BerkoFest – 10/09/16

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It’s Nathan’s birthday. Those of you who have seen the early morning wonders bestowed on him by our children will be surprised to learn that there was more to this day than a home made paper aeroplane (Eva) and a home made paper hat (Roo). Yes, it seems a man can desire more on his birthday than just half-arsed folded paper goods…and that’s why I took him to BerkFest. Him and the half-arsed paper folders, obviously.

BerkoFest has been running for a few years, in the Hertfordshire town of Berkhamsted but this is the first time we’ve been. The line up looked good, if a little disjointed as each of the headliners was a slightly different generation. There was Miles Hunt and Erica Nockalls of the Wonder Stuff, beloved of early 90s indie and baggy kids. There was Britpop darlings Republica, who I guess I consider “my” era. Then there was James Walsh of Starsailor, who were more early 2000s and so a little past my ear – though I think Nathan went to see them once because a colleague was stalking a fan of the band.

It’s a small festival – you can tell it’s small because the parking is on the residential street just outside. There also weren’t signs to the fest from the main road, which I was surprised about. But we found it just fine and it’s certainly nice to have a hassle-free entry  - just park, and walk in. It was also, on this day, a particularly wet festival. I’d had an eye on the forecast all week and it never shifted off those double-raindrop clouds. So I went to the army surplus store yesterday and stocked up on family waterproofs, which I then managed to somehow present to Nathan as an extra gift this morning (a cagoule AND a paper hat – oh family, you are really spoiling me). Here’s Eva, weatherproofed and ready to go:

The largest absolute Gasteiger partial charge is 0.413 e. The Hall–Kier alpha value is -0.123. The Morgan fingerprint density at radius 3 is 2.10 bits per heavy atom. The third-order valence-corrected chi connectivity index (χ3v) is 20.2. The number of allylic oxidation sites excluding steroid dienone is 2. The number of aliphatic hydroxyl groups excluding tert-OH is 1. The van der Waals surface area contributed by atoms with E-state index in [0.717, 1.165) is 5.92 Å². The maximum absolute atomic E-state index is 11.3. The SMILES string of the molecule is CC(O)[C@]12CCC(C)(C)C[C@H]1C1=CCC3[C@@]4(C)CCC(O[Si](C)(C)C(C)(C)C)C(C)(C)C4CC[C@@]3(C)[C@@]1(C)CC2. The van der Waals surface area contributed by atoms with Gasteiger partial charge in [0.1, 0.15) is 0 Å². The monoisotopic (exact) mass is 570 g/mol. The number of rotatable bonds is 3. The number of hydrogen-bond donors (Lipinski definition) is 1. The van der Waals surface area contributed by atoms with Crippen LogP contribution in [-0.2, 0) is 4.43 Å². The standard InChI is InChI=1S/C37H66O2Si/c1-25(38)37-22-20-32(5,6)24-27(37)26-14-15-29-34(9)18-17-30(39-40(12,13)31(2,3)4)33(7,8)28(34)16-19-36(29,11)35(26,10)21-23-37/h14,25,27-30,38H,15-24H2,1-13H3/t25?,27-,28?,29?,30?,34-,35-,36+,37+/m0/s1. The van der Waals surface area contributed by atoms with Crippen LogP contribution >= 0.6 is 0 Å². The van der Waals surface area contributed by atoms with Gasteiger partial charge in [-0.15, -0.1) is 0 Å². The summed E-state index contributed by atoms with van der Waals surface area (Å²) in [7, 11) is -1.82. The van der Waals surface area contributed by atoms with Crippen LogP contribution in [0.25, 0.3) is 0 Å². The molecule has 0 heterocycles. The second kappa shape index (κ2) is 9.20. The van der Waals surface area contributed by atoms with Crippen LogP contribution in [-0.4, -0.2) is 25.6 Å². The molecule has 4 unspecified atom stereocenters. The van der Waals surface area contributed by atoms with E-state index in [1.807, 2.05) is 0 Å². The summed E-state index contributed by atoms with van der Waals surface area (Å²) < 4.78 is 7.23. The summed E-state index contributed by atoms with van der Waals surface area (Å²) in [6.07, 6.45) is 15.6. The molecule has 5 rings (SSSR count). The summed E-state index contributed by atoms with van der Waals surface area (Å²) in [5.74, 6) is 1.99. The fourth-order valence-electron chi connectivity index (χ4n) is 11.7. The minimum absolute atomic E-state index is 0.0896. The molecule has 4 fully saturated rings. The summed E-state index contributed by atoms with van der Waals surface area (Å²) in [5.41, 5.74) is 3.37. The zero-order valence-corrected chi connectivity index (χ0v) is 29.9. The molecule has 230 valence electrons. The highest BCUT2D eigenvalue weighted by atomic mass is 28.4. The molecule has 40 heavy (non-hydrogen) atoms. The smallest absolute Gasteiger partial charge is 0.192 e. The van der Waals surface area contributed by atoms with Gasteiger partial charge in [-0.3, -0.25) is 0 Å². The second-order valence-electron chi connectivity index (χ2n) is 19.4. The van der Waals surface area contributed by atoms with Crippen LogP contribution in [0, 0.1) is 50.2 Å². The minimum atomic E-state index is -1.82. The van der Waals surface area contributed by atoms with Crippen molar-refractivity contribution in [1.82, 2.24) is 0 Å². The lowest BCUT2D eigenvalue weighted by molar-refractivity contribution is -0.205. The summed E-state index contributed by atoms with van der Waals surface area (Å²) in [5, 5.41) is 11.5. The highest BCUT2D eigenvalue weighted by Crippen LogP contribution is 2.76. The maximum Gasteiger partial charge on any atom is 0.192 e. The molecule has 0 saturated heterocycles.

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I won’t lie to you readers – we needed it. The rain did not stop all day. But the army surplus did its job and we survived the day undrenched. Hooray for forward planning!

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When we got in, the Hackney Colliery Band were on the main stage and there were bubbles everywhere for the kids to chase. I would have liked to watch them but Reuben was keen to explore and only let us stay for one song before we had to go and see what was in the tent with the bunting. Turned out to be someone’s 40th birthday party. Huh, wasn’t expecting that. Luckily, a steward saw us looking a bit lost and shepherded us into the Hartbeeps tent just in time for the first Baby Rave of the day.